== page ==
Choosing the right CPU, GPU, or even SSD could be considered difficult – but so could simple peripherals, such as an HDD enclosure. These seem to be a dime a dozen, and while many consumer purchases may boil down to aesthetic value, we’ve discovered with Zalman’s ZM-HE350 U3 that not all external enclosures perform alike.
“The golden age of home computing” is a phrase that I use quite frequently to describe the current state of the computer hardware market. Those keeping tabs on the hardware scene over even the last five years have watched as the price of systems and components have dropped to record lows, while technology has streaked forward at break-neck speed.
Powerful systems can be built for under $1,000, while solid-state drives are finally becoming affordable. Hard drives now have densities that were unimaginable and new interfaces, such as USB 3.0, can transfer large files faster than ever before.
To help prove this last point, I am taking a look at Zalman’s ZM-HE350 U3 external hard drive enclosure. Until USB 3.0 enclosures came to the market, I had no interest in owning an external drive. To me, they were slow and the benefit of a larger capacity over flash drives was offset by the speed limitations of the interface. But after finally breaking down and picking up a USB 3.0 model a few months ago, I am a believer! Will Zalman’s offering help keep the faith, or break it? Let’s check it out.
The enclosure will accept any standard 3.5″ SATA 1.5Gbps, 3Gbps or 6Gbps drive with the latter being scaled back to SATA II speeds. Being USB 3.0 capable, it is also backwards compatible with USB 1.1 and 2.0 interfaces. This means those who do not have the latest and greatest USB technology are still covered. With USB 3.0 providing a theoretical maximum throughput of 5Gbps, there should be no restrictions on transfer speed.
The main body, which makes up the top, bottoms and sides, is painted aluminum while the ends are capped in with plastic. Each side features the Zalman name and slogan. Down the left side of the front cover are three, blue LEDs that indicate power, hard drive activity and USB connectivity.
Around the back, from top to bottom, are the USB connection, rocker power switch and the AC power adapter connection. Between the USB port and power switch there looks to be an area for an additional connection, evident by a rectangular outline. This is for the e-SATA connector available on Zalman’s other model, the ZM-HE350 U3E. Rounding out the back are the screws, one in each corner, which need to be removed before the internals can be accessed.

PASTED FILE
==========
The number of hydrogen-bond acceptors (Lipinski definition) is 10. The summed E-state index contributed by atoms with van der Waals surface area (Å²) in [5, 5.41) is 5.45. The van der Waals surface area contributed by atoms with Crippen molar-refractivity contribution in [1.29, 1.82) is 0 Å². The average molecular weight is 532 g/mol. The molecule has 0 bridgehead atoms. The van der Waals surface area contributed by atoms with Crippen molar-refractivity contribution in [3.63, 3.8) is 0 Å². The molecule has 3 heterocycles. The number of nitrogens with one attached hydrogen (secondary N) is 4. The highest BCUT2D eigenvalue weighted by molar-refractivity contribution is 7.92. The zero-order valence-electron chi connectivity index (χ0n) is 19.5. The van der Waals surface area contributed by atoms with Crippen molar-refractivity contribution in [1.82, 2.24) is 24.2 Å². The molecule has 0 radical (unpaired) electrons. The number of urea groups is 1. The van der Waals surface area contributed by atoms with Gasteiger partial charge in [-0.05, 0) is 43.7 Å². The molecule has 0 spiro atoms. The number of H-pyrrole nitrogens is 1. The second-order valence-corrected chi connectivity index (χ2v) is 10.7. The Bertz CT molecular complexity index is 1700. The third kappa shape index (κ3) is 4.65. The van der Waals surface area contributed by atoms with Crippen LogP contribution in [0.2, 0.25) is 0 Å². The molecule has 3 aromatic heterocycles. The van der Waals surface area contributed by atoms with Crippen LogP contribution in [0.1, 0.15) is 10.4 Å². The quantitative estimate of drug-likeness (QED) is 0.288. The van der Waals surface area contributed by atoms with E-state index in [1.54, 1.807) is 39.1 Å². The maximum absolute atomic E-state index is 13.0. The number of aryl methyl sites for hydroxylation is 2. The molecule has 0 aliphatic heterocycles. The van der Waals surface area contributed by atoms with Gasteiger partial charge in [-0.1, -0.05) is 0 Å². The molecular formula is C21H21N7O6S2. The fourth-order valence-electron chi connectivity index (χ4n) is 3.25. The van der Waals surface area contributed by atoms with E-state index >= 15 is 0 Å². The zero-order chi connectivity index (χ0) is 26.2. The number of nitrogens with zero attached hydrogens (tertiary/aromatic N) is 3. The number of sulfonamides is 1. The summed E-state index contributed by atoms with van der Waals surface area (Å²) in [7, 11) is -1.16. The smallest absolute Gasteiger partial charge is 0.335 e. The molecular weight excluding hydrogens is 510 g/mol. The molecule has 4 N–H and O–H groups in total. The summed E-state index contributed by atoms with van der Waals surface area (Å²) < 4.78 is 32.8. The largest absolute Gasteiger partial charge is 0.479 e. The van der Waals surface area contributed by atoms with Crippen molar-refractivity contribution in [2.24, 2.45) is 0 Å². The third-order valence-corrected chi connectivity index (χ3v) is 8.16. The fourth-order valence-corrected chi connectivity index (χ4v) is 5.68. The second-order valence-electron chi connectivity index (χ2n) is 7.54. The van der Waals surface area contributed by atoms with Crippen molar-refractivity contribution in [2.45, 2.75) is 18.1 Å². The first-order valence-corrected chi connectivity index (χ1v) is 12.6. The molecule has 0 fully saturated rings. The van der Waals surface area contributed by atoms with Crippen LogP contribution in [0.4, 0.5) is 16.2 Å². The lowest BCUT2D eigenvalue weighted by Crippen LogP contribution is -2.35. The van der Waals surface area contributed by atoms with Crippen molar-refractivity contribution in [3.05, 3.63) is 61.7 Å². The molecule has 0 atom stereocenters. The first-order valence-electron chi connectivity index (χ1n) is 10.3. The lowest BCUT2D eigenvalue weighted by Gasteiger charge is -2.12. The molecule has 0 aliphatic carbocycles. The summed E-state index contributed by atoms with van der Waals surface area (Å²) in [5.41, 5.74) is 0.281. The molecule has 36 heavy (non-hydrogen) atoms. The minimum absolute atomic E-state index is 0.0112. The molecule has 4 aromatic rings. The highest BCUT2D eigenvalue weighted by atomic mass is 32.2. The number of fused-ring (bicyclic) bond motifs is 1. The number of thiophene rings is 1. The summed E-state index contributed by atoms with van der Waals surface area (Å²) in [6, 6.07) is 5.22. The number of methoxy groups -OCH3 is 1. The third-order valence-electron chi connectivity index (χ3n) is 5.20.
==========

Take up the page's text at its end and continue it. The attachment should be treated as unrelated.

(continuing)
The bottom is very simple with two rubber strips to protect the surface where the enclosure sits, at the same time stopping any slipping or sliding should the unit be bumped or the cables pulled.
As the saying goes, it is what is on the inside that counts. Removing the four screws from the back and pulling out on the plastic reveals the PCB, which the hard drive is mounted on. The main item to focus on is the JMicron JMS539 bridge controller on the left side of the PCB. This chip acts as the go between for SATA and SuperSpeed USB commands. I won’t go into specifics but if any readers would like to satisfy their inner geek, all of the data can be found on JMicron’s website.
The included hardware is sparse, but nothing else is really needed. A welcome inclusion is a small screwdriver for those who may not have the necessary tools on hand, four mounting screws used to secure the hard drive, a USB 3.0 data cable and the AC power adapter. Instructions are also included for a brief but thorough walkthrough on how to install a drive and use the enclosure.
There’s no use buying a product if it isn’t easy to use and doesn’t perform well so it’s time to get our hands dirty, so to speak.